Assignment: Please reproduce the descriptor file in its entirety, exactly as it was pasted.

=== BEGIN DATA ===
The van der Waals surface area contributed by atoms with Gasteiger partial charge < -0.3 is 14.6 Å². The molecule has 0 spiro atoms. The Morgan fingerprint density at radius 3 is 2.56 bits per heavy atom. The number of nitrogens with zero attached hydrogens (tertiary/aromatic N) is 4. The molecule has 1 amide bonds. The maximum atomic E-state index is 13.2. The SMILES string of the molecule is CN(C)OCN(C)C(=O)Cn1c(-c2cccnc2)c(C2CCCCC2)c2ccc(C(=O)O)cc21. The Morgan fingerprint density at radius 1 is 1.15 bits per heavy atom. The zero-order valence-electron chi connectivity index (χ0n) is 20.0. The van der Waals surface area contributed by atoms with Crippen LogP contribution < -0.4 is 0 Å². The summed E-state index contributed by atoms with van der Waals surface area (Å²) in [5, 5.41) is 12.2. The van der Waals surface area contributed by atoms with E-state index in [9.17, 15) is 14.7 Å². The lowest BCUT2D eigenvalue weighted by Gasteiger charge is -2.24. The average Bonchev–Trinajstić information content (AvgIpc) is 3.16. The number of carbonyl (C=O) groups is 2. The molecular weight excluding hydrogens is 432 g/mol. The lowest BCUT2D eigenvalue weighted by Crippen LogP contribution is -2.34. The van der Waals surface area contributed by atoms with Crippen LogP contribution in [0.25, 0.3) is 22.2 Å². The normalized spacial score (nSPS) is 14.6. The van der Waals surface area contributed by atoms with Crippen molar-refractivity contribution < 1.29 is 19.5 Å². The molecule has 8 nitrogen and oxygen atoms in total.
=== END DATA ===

The van der Waals surface area contributed by atoms with Gasteiger partial charge < -0.3 is 14.6 Å². The molecule has 0 spiro atoms. The Morgan fingerprint density at radius 3 is 2.56 bits per heavy atom. The number of nitrogens with zero attached hydrogens (tertiary/aromatic N) is 4. The molecule has 1 amide bonds. The maximum atomic E-state index is 13.2. The SMILES string of the molecule is CN(C)OCN(C)C(=O)Cn1c(-c2cccnc2)c(C2CCCCC2)c2ccc(C(=O)O)cc21. The Morgan fingerprint density at radius 1 is 1.15 bits per heavy atom. The zero-order valence-electron chi connectivity index (χ0n) is 20.0. The van der Waals surface area contributed by atoms with Crippen LogP contribution < -0.4 is 0 Å². The summed E-state index contributed by atoms with van der Waals surface area (Å²) in [5, 5.41) is 12.2. The van der Waals surface area contributed by atoms with E-state index in [9.17, 15) is 14.7 Å². The lowest BCUT2D eigenvalue weighted by Gasteiger charge is -2.24. The average Bonchev–Trinajstić information content (AvgIpc) is 3.16. The number of carbonyl (C=O) groups is 2. The molecular weight excluding hydrogens is 432 g/mol. The lowest BCUT2D eigenvalue weighted by Crippen LogP contribution is -2.34. The van der Waals surface area contributed by atoms with Crippen LogP contribution in [0.25, 0.3) is 22.2 Å². The normalized spacial score (nSPS) is 14.6. The van der Waals surface area contributed by atoms with Crippen molar-refractivity contribution < 1.29 is 19.5 Å². The molecule has 8 nitrogen and oxygen atoms in total.